Hungarian Conservative

Asian Teams Leave the World Cup with Pride, But the Breakthrough is Still to Come

It is important to mention that Europe, more precisely European football culture and Germany in particular, played a key role in the development and the successes of both the Japanese and the Korean team.

Asian teams have made their stand as world football returns to the largest continent. They stood out thanks to their performance on the pitch and their patriotism, as opposed to some European teams who attracted attention with cheap woke stunts.

The football World Cup finally returned to Asia, twenty years after the largest continent first hosted one of the world’s most watched sporting events. The Qatar World Cup saw the biggest representation from Asia ever, five teams out of the 32. (Technically, there were six teams from Asia, because Australia joined the Asian Football Confederation in 2006 and qualified from there.)

While football still remains mostly the game of Europe and Latin America, the Asian teams, with the sole exception of the host nation Qatar, held their ground, delivering some of the biggest upsets and surprise results of the tournament. Although the breakthrough didn’t come this time either, the solid performance by Japan, Korea or Saudi Arabia and the accompanying euphoria of their fans at home may energize and further raise the profile of the game in these countries, just as the first ever Asian world cup co-hosted by Japan and Korea had a tremendous impact on the game’s development in the region.

Saudi Arabia beat the later world champion Argentina overcoming a one-goal deficit at their opening game. The historic win brought festivities onto the streets of major cities in the kingdom and a national holiday was declared for the following day to allow people to celebrate. Iran defeated Wales; the ‘football-Asian’ Australian team beat Denmark to qualify for the second round. The Korean team, nicknamed as the Tigers of Asia, beat Cristiano Ronaldo’s Portugal, knocked out two-time world champion Uruguay, and only got stopped by Brazil in the knock-off stage.

Japan not only survived the so-called ‘Group of Death’, but delivered two of the biggest upsets of the tournament

by beating Germany and Spain, both former world champions. The Blue Samurai held on against the later bronze medallist Croatian team until the last minute and only lost in a penalty shootout. The returning squad and their coach were celebrated as heroes at the airport upon arrival. The team coach, Moriyasu Hajime just got his contract renewed and was tasked to lead the Samurai Blue towards the 2026 World Cup.

The performance by the Korean and the Japanese teams was sharp contrast with that of Germany. The once awe-inspiring multiple world champion Nationalelf was eliminated at the group stage, again. Their poor performance on the pitch was coupled with their main act before their first game, a choreographed political demonstration against the lack of freedom of speech in host Qatar, and the tantrum thrown by goalkeeper Manuel Neuer for not being allowed to wear his rainbow armband. The team photo of the German players covering their mouths was probably the most ridiculous and pathetic moment of the whole tournament. Not a sign of concentration on the game, the very reason they were there. While the Germans tried to lecture the Qataris and the whole world with a morally superior attitude, in the end it was them who were taught a lesson in football.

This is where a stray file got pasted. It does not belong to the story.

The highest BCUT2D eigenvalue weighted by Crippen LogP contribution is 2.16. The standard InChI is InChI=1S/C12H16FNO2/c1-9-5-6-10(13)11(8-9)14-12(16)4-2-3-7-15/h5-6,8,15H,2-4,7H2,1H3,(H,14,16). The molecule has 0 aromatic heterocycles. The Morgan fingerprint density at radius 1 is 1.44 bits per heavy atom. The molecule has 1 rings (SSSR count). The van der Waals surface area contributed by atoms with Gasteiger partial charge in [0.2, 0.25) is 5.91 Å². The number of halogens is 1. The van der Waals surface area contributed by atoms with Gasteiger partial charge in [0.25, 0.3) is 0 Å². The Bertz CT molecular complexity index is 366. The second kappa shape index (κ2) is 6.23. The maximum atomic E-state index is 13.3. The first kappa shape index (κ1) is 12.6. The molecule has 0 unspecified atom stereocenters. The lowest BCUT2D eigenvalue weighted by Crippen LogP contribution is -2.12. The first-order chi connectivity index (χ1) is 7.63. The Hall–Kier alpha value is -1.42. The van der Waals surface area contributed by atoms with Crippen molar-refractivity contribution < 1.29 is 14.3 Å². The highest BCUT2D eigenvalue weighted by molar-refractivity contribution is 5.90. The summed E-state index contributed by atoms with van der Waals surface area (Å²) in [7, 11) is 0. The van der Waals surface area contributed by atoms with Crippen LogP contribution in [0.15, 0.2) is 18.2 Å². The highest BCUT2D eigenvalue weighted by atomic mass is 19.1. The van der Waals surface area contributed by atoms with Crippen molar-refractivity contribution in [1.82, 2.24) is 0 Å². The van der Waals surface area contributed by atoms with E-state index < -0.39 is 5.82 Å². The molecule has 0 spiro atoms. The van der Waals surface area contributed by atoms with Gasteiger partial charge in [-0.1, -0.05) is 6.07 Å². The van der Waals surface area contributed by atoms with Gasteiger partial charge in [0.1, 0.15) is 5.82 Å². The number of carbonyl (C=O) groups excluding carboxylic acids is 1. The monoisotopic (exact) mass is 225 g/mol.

The English team does not deserve much more sympathy for their empty gestures either:

kneeling for the controversial BLM movement and the frenzy about the so-called ‘One Love’ armband. Which they ended up not wearing in the end; instead, team captain Harry Kane flashed a £535,000 rainbow Rolex, probably his way of making a statement about inclusivity and equality. Kane and coach Gareth Southgate, often nicknamed as ‘Wokegate’ by fans, were probably not aware of the fact that the last time England hosted and won a World Cup, homosexuality was still illegal in the United Kingdom…

It is an interesting repeat of history that politically conscious Germany was eliminated by Japan this time, while four years ago the dagger was in Korea’s hands, or more precisely in the leg of Son Heung-min, the best and most famous player of the ‘Taegeuk Warriors’.

It is important to mention that Europe, more precisely European football culture and Germany in particular, played a key role in the development and the successes of both the Japanese and the Korean team.

West Germany did not only provide expertise but also a source of inspiration for Japanese football.

Germany, just like Japan, was a losing power in World War II, and the West German team’s triumph at the 1954 World Cup (still a painful memory for us, Hungarians, as they beat the Magic Magyars in the final) was a signal that there was a way to re-join the civilized world and restore national pride in a peaceful way. It was a coach from West Germany, Dettmar Cramer, who led the Japanese team to the top eight at the first Tokyo Olympics in 1964, and to the bronze medal four years later in Mexico. The first Japanese player to play in a professional league, Okudera Yasuhiko, went to play in the German Bundesliga in 1977.